Sudden and traumatic blows, such as those experienced in car accidents, may cause people to suffer damage to their spines. Ranging from minor to severe and even catastrophic, spinal cord injuries may result in short- and long-term effects.
Suffering a spinal cord injury may have life-changing, if not life-threatening, effects. Knowing what to expect from their injuries and recoveries may help those who experience such trauma to cope with and adjust to their new normal.
Treating spinal cord injuries
According to the National Institute of Neurological Disorders and Stroke, emergent treatment of spinal cord injuries focuses on limiting the damage and restoring functions diminished or lost due to the trauma. To this end, people may require respiratory support and the administration of certain medications. In some cases, those who suffer such injuries may also require surgical interventions to relieve the effects of the injury or secondary complications.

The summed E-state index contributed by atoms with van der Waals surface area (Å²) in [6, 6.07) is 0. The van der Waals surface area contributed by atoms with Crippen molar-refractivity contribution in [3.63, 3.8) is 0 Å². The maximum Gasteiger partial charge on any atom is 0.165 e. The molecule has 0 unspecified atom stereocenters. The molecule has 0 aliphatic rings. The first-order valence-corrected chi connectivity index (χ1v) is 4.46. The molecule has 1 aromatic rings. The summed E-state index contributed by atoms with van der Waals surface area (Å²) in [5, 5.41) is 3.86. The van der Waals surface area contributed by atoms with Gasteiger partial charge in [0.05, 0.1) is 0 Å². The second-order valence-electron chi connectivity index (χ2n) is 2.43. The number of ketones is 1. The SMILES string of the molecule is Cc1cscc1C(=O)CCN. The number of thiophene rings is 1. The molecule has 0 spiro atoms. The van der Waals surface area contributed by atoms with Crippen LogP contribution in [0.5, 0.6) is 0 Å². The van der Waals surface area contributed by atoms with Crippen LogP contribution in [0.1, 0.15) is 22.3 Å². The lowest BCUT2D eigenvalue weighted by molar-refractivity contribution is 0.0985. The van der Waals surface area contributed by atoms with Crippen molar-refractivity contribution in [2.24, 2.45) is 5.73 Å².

Living with a spinal cord injury
According to the Mayo Clinic, those who suffer spinal cord injuries may also require ongoing medical care. This may include treatment for secondary conditions resulting from their injuries, such as bladder issues, blood clots or respiratory infections. Additionally, after suffering spinal cord injuries, people often require extensive rehabilitation with teams that include rehabilitation nurses, occupational therapists, physical therapists, dieticians, recreation therapists and social workers.
Rehabilitative therapies for spinal cord-involved injuries typically focus on maintaining and strengthening injury victims’ existing muscle control and function. Additionally, rehabilitation may help those who suffer spinal cord injuries to redevelop their fine motor skills and to learn techniques they may use to help them accomplish their daily tasks.